"We saw that it was possible to do something like this as a nongovernmental group," Lu said.
"It has only been possible for a few years, and ten years ago it wouldn't have been possible for even a government to do it. But computing power on spacecraft has gotten much better, and to track half a million objects, you need to do lots of computations on board," Lu said.
"Also, infrared detectors have advanced greatly in the past two years and, with the availability of radically less expensive launchers, like SpaceX, it was a perfect storm."
A Question of Risk
If things go as planned, Sentinel will orbit between 30 and 170 million miles (48 and 274 million kilometers) closer to the sun than Earth.
The spacecraft will scan the entire night sky every 26 days to identify moving objects and will beam the data back to Earth for analysis.
Within 5.5 years, the Sentinel program is expected to have discovered and tracked half a million near-Earth asteroids, 90 percent of which should be larger than 460 feet (140 meters).
"This is exciting," said University of Arizona astronomer Ed Beshore.
"There's no doubt about it that a properly designed, space-based observatory could rapidly find most of the near-Earth objects that could represent a potential threat to the Earth."
Beshore, the former principal investigator for the Catalina Sky Survey's near-Earth object program, added that a ground-based system could do the job for a lot less money, but it would likely take 40 years or more to complete such a survey.
The question is whether that extra time might make a critical difference, something Beshore thinks is statistically unlikely.
"When you look at the threat issue, the chance of a large asteroid hitting the Earth is extremely low. But on the other hand, when you multiply that by the cost of killing everyone on the planet, you get a large integrated risk associated with that," he said.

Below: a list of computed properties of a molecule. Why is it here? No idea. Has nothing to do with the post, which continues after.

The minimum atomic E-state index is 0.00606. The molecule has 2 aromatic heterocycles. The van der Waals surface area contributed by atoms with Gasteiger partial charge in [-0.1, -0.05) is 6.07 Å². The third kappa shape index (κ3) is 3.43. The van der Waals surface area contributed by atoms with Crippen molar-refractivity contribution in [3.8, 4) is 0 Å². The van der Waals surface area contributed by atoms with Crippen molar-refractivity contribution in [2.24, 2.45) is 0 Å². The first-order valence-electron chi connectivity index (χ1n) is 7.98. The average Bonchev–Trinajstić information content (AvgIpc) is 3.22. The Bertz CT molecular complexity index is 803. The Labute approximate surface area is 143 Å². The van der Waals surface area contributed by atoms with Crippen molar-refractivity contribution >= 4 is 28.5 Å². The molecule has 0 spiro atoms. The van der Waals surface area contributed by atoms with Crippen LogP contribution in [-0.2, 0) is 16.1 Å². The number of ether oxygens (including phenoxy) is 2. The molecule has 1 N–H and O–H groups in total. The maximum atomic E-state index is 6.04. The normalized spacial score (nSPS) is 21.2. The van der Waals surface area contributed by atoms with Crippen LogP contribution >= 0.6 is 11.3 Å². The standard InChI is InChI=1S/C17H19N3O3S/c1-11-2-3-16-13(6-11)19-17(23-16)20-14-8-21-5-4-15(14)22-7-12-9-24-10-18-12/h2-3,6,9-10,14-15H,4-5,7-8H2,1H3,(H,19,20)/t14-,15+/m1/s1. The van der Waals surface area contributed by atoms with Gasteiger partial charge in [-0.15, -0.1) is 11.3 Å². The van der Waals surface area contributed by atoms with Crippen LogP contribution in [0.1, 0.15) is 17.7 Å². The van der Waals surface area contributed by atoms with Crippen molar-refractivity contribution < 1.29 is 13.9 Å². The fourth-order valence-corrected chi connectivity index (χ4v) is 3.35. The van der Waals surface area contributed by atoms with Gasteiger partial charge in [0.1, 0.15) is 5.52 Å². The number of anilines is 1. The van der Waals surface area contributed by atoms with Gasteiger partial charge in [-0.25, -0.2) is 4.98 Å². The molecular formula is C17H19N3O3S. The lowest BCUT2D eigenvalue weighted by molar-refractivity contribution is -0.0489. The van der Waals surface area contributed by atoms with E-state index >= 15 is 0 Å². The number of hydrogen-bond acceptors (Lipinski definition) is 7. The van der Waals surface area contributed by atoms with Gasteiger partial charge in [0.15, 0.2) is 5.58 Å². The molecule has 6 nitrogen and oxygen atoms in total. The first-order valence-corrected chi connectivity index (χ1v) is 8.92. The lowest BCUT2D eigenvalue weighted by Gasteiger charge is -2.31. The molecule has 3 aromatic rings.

"I guess I'd say, as a scientist, that if this was going to rely on public funding, I think that's scarce enough for science missions that we shouldn't be doing missions that we could do from the ground," he added.
"But if private investors feel this is urgent and we need to get this wound up quickly, then a space-based mission is the only way to do it."
Sentinel will also return a wealth of scientific data that will help scientists better understand the objects in our solar system.
"Thermal infrared imaging can deliver data on things like asteroid composition that we can't get from the ground," Beshore said, "so that will be a real windfall from a science perspective."
Working in a Perfect World?
The Sentinel mission will get some support from NASA, such as use of the agency's Deep Space Network to relay science and navigation data from the probe to Earth.
And the NASA Near Earth Object Program will use data from the telescope to conduct asteroid hazard analyses and threat assessments.
What's more, Sentinel's leadership team is full of space-industry veterans with years of experience serving NASA and other aerospace ventures, foundation CEO Lu said.
"Our leadership has all run missions before and suffered some frustrations from doing things they way they've always done them," he said.
"We asked them, In a perfect world, if you could run a deep space mission, what would you do differently? And we signed them up with the opportunity to run a mission just that way—the way they always wanted to."